St. James writes in his epistle, ""Thou believeth that there is one God; thou doest well: the devils also believe, and tremble. But wilt thou know, O vain man, that faith without works is dead?" It was on the basis of this verse that Martin Luther, the founder of Protestantism, excised this book from the Holy Scriptures, calling it a "straw epistle." St. Paul does declare that we are "justified by the faith of Christ, and not by the works of the Law." But he also writes, "Work out your own salvation with fear and trembling." For while the Law of Moses is insufficient in itself to restore to us our broken communion with God, the Law of Love revealed in and through our Lord, God, and Savior Jesus Christ demands that the faithful Christian struggle to overcome every sinful passion while acquiring those virtues by which we are made worthy of entering into God's eternal Kingdom. As our Lord Himself declares, "from the days of John the Baptist until now the kingdom of heaven suffers violence, and the violent take it by force."
In today's Gospel, the demoniac cries out, "what have I to do with thee, Jesus, thou son of God most high? I beseech Thee, torment me not!" How remarkable! The devil itself confesses its belief in God, and acknowledges Jesus as His Son. The devil truly believes, and yet it trembles in fear, fully aware that God is All-Powerful--and therefore the demon's days are clearly numbered.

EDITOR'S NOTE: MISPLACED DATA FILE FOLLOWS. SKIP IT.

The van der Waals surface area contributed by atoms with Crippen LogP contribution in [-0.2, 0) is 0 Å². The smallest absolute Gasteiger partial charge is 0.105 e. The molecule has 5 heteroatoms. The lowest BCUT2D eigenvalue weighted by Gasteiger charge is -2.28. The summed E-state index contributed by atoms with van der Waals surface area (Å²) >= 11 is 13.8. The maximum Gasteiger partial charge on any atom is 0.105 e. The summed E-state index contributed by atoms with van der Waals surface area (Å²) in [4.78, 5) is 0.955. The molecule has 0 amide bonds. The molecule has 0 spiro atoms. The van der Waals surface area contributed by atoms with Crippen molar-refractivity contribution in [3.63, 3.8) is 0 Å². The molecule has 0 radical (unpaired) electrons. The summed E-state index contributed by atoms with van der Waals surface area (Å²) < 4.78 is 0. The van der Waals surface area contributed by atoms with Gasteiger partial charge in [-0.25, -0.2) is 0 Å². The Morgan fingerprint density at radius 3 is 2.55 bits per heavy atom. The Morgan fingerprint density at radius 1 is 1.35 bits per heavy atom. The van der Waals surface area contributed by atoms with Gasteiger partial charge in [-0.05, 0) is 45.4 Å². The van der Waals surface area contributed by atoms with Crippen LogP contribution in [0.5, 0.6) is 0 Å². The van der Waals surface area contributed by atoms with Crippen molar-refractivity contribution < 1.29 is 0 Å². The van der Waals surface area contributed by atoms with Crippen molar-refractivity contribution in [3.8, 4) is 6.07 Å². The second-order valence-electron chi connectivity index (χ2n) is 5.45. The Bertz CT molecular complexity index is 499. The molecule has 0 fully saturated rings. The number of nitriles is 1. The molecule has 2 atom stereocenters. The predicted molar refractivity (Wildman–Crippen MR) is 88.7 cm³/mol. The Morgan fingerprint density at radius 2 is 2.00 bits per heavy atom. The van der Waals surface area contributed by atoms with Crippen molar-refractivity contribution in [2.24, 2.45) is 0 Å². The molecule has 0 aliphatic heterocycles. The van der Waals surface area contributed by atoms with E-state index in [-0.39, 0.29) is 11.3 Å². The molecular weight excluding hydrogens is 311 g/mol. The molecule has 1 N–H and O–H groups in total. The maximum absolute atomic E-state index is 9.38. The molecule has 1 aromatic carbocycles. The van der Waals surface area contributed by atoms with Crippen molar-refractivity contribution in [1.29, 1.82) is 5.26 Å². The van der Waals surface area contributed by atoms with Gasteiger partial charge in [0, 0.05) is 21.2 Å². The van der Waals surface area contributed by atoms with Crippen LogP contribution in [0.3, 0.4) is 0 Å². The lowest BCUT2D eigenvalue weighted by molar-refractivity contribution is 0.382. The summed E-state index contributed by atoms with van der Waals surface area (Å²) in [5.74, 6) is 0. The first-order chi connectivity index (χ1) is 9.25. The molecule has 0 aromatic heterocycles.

It is for this reason that St. Peter cautions us in his epistle: "Be sober, be vigilant; because your adversary the devil, as a roaring lion, walketh about, seeking whom he may devour." Satan and his minions know full well that their days are short, and so they are desperate to drag down into hell as many souls as they can, by whatever means, until that final day when Christ returns to judge the living and the dead. The fact is, Satan and his army of demons hate the human race with a white hot hatred far exceeding our comprehension. Had God not set limits upon what the demons can do in their effort to draw us away from God, they would surely do unto us exactly what they did to the swine, killing us outright. Yes, the demons truly do believe in God--and they are, therefore, dead set on destroying and perverting by whatever means God's good creation.
And what of you and I, miserable sinners that we are? No doubt we do believe in God, and surely our intentions are good... we are, after all, basically "good people," right? Except it is not by "goodness" that we are saved, but rather by holiness... which is gained, as St. Seraphim of Sarov explains, through acquiring within ourselves the Holy Spirit of God. And this means going beyond bare belief and basic human decency, striving through a martyric struggle to fulfill the Gospel commandments, that our love for God and neighbor might be made fully manifest in all of our thoughts, words and deeds, and that we might--by God's grace--gain victory over the forces of evil that seek to destroy us.